The company also said that these accounts represented the 'the core position of a larger network of more than 88,000 accounts engaged in spammy behaviour across a wide range of topics'.
Twitter on Friday suspended thousands of accounts which it said were linked "to a significant state-backed information operation" originated in Saudi Arabia.
"We are sharing comprehensive data about 5,929 accounts which we have removed for violating our platform manipulation policies," the micro-blogging site said on its public blog post.
"Rigorous investigations by our site Integrity team have allowed us to attribute these accounts to a significant state-backed information operation on Twitter originating in Saudi Arabia," Twitter stated.
The company also said that these accounts represented the "the core position of a larger network of more than 88,000 accounts engaged in spammy behaviour across a wide range of topics".
"Primarily, accounts were amplifying messages favourable to Saudi authorities, mainly through inauthentic engagement tactics such as aggressive liking, retweeting and replying," Twitter said.
"While the majority of the content from this network was in Arabic, a portion of it related to events relevant to Western audiences, including amplification of discussion around sanctions in Iran and appearances by Saudi government officials in Western media, " the company also said.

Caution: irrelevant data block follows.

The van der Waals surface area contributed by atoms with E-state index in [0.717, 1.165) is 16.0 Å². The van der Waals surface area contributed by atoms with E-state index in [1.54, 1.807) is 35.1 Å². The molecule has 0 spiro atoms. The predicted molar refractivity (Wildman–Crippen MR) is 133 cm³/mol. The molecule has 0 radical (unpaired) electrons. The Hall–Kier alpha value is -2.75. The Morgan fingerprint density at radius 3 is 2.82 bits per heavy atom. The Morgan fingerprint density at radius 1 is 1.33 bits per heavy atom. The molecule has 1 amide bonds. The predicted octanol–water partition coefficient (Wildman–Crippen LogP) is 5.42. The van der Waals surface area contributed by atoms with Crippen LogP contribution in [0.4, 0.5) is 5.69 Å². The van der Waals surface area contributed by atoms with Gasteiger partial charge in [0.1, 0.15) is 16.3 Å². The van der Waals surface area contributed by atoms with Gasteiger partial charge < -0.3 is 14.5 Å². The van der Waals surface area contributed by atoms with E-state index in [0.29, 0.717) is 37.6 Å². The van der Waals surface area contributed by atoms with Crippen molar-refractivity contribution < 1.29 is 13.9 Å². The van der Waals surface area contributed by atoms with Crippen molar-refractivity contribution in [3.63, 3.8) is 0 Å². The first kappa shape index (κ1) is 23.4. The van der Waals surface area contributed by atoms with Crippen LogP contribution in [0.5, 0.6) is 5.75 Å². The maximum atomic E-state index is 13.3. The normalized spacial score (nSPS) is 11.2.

The company's investigations have "traced the source of the coordinated activity to Smaat," a social media marketing and management company based in Saudi Arabia.
"Our in-house technical indicators show that Smaat appears to have created, purchased, and/or managed these accounts on behalf of, but not necessarily with the knowledge of, their clients."
The company further informed that it has permanently suspended Smaat and its executives' access to the site.
"We have permanently suspended Smaat’s access to our service as a result, as well as the Twitter accounts of Smaat’s senior executives. Smaat managed a range of Twitter accounts for high-profile individuals, as well as many government departments in Saudi Arabia."
In September, Twitter suspended the account of former Saudi royal court adviser Saud al-Qahtani.
Without disclosing the specific reason behind the account suspension, Twitter has said he had violated the company’s "platform manipulation" policies.
The social network has also separately removed accounts linked to Saudi Arabia's "state-run media apparatus" and others in the United Arab Emirates and Egypt, all of them amplifying pro-Saudi messages.